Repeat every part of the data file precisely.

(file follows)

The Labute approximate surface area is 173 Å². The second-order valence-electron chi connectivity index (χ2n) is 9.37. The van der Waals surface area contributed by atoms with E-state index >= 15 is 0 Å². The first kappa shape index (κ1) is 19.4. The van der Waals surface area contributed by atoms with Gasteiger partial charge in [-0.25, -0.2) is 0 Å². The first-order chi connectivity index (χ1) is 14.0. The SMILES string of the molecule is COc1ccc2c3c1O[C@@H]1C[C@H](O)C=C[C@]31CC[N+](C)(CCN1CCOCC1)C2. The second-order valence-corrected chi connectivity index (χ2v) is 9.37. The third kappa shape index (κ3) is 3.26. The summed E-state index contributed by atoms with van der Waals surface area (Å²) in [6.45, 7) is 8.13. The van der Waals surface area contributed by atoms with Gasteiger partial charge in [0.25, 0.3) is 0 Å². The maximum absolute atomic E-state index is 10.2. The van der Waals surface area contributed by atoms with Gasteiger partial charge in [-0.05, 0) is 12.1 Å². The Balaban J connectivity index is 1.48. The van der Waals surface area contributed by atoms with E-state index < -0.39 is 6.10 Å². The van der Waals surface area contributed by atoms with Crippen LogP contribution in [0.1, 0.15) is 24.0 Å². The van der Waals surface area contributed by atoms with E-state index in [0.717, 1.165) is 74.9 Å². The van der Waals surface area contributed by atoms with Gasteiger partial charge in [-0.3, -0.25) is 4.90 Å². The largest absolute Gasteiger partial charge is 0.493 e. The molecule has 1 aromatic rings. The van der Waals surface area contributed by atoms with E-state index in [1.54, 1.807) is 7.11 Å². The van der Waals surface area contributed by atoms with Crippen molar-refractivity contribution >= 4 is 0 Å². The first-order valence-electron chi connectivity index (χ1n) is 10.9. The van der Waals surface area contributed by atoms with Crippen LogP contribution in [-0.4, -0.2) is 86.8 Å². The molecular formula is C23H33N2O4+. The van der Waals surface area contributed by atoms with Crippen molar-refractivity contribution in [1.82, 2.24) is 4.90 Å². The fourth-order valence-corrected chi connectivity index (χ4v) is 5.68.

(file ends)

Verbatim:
The Labute approximate surface area is 173 Å². The second-order valence-electron chi connectivity index (χ2n) is 9.37. The van der Waals surface area contributed by atoms with E-state index >= 15 is 0 Å². The first kappa shape index (κ1) is 19.4. The van der Waals surface area contributed by atoms with Gasteiger partial charge in [-0.25, -0.2) is 0 Å². The first-order chi connectivity index (χ1) is 14.0. The SMILES string of the molecule is COc1ccc2c3c1O[C@@H]1C[C@H](O)C=C[C@]31CC[N+](C)(CCN1CCOCC1)C2. The second-order valence-corrected chi connectivity index (χ2v) is 9.37. The third kappa shape index (κ3) is 3.26. The summed E-state index contributed by atoms with van der Waals surface area (Å²) in [6.45, 7) is 8.13. The van der Waals surface area contributed by atoms with Gasteiger partial charge in [0.25, 0.3) is 0 Å². The maximum absolute atomic E-state index is 10.2. The van der Waals surface area contributed by atoms with Gasteiger partial charge in [-0.05, 0) is 12.1 Å². The Balaban J connectivity index is 1.48. The van der Waals surface area contributed by atoms with E-state index < -0.39 is 6.10 Å². The van der Waals surface area contributed by atoms with Crippen LogP contribution in [0.1, 0.15) is 24.0 Å². The van der Waals surface area contributed by atoms with E-state index in [0.717, 1.165) is 74.9 Å². The van der Waals surface area contributed by atoms with Gasteiger partial charge in [-0.3, -0.25) is 4.90 Å². The largest absolute Gasteiger partial charge is 0.493 e. The molecule has 1 aromatic rings. The van der Waals surface area contributed by atoms with E-state index in [1.54, 1.807) is 7.11 Å². The van der Waals surface area contributed by atoms with Crippen molar-refractivity contribution >= 4 is 0 Å². The first-order valence-electron chi connectivity index (χ1n) is 10.9. The van der Waals surface area contributed by atoms with Crippen LogP contribution in [-0.4, -0.2) is 86.8 Å². The molecular formula is C23H33N2O4+. The van der Waals surface area contributed by atoms with Crippen molar-refractivity contribution in [1.82, 2.24) is 4.90 Å². The fourth-order valence-corrected chi connectivity index (χ4v) is 5.68.